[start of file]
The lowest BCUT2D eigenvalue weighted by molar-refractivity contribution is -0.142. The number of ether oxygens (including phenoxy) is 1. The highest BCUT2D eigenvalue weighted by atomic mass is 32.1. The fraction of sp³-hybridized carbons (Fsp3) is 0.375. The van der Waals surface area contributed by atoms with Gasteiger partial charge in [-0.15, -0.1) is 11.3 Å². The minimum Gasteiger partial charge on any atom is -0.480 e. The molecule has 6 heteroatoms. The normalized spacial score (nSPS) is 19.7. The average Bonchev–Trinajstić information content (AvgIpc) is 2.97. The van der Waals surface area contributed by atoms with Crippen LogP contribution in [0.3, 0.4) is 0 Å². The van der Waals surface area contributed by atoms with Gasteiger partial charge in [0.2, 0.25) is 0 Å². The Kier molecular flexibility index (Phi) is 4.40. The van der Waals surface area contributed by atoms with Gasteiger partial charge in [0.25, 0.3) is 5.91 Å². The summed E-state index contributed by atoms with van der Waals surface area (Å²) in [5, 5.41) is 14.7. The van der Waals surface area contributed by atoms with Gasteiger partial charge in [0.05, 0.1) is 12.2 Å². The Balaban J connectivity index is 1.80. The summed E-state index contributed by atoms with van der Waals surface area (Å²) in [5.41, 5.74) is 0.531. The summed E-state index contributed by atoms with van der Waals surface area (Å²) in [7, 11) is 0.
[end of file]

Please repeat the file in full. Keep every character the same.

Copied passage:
The lowest BCUT2D eigenvalue weighted by molar-refractivity contribution is -0.142. The number of ether oxygens (including phenoxy) is 1. The highest BCUT2D eigenvalue weighted by atomic mass is 32.1. The fraction of sp³-hybridized carbons (Fsp3) is 0.375. The van der Waals surface area contributed by atoms with Gasteiger partial charge in [-0.15, -0.1) is 11.3 Å². The minimum Gasteiger partial charge on any atom is -0.480 e. The molecule has 6 heteroatoms. The normalized spacial score (nSPS) is 19.7. The average Bonchev–Trinajstić information content (AvgIpc) is 2.97. The van der Waals surface area contributed by atoms with Crippen LogP contribution in [0.3, 0.4) is 0 Å². The van der Waals surface area contributed by atoms with Gasteiger partial charge in [0.2, 0.25) is 0 Å². The Kier molecular flexibility index (Phi) is 4.40. The van der Waals surface area contributed by atoms with Gasteiger partial charge in [0.25, 0.3) is 5.91 Å². The summed E-state index contributed by atoms with van der Waals surface area (Å²) in [5, 5.41) is 14.7. The van der Waals surface area contributed by atoms with Gasteiger partial charge in [0.05, 0.1) is 12.2 Å². The Balaban J connectivity index is 1.80. The summed E-state index contributed by atoms with van der Waals surface area (Å²) in [5.41, 5.74) is 0.531. The summed E-state index contributed by atoms with van der Waals surface area (Å²) in [7, 11) is 0.